THE fog comes
on little cat feet.
It sits looking
over harbor and city
on silent haunches
and then moves on.
I knew something was afoot when my sister Ellen texted me first thing in the morning.
“Can you hear the fog horns?”
This was weird because she was in Tampa … and I was in New Orleans. What was she – clairvoyant?
Truth is, she works at a TV station and often keeps track of what’s going on at our travel destinations (which served us well when we were living in Sudan and then-President Reagan bombed Libya).
Overnight, a dense fog had descended upon New Orleans and blanketed the Mississippi River in a nearly impenetrable cloud. Hence the fog horns. And yes, we could hear them from our apartment.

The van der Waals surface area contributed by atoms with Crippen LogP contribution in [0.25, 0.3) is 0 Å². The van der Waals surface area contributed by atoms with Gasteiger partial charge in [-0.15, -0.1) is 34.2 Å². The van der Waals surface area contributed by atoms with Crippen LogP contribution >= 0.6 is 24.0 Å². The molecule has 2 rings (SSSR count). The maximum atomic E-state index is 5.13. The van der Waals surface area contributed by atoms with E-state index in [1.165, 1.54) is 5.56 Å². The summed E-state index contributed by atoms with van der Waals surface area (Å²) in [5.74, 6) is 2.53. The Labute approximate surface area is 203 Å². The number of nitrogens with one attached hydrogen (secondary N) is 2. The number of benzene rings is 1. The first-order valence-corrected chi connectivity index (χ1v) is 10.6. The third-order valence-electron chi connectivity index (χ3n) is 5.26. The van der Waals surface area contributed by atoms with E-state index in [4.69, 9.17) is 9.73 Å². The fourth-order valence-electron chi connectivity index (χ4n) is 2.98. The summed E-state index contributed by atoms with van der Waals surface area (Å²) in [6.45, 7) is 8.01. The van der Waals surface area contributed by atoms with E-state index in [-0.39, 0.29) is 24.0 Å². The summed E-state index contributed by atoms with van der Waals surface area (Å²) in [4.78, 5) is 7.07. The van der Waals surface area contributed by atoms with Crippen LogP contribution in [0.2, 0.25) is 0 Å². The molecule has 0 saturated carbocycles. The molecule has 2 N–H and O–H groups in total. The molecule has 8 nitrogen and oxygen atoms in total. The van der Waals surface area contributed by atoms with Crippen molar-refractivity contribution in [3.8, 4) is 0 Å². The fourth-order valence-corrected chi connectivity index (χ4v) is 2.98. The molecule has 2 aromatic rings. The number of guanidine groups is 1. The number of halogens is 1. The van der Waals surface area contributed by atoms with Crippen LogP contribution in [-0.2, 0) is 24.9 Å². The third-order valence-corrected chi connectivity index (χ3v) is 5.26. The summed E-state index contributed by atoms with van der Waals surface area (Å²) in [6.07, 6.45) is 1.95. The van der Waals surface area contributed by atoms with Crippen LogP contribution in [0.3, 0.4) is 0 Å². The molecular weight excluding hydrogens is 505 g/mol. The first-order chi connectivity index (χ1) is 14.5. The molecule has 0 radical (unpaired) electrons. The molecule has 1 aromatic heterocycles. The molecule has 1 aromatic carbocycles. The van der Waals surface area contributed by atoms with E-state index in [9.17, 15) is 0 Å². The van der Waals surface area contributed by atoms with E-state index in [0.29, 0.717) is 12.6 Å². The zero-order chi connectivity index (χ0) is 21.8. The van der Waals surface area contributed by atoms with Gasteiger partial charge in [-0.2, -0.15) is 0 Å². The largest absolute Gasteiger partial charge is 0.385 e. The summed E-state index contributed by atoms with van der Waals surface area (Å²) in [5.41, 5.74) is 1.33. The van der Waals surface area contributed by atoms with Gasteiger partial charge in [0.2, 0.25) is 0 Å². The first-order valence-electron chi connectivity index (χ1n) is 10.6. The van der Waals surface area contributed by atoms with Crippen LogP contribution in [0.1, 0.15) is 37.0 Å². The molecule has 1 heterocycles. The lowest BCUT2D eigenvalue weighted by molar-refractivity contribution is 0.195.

We knew this was too good to miss, so we jumped on the bus (the Streetcar was closed due to repairs) and headed to the French Quarter, bordered by the mighty Mississippi.
The scene at Jackson Square was surreal. There was an eerie hush to a place normally so full of life.
We could barely make out the distinctive steeple of the Saint Louis Cathedral.
The fortune tellers pretended it was business as usual.
And the motorcycle cop rode along silently.
When we went to gaze upon the river … we couldn’t. It just wasn’t there anymore, except for the ominous fog horns.
Thinking of Carl Sandburg,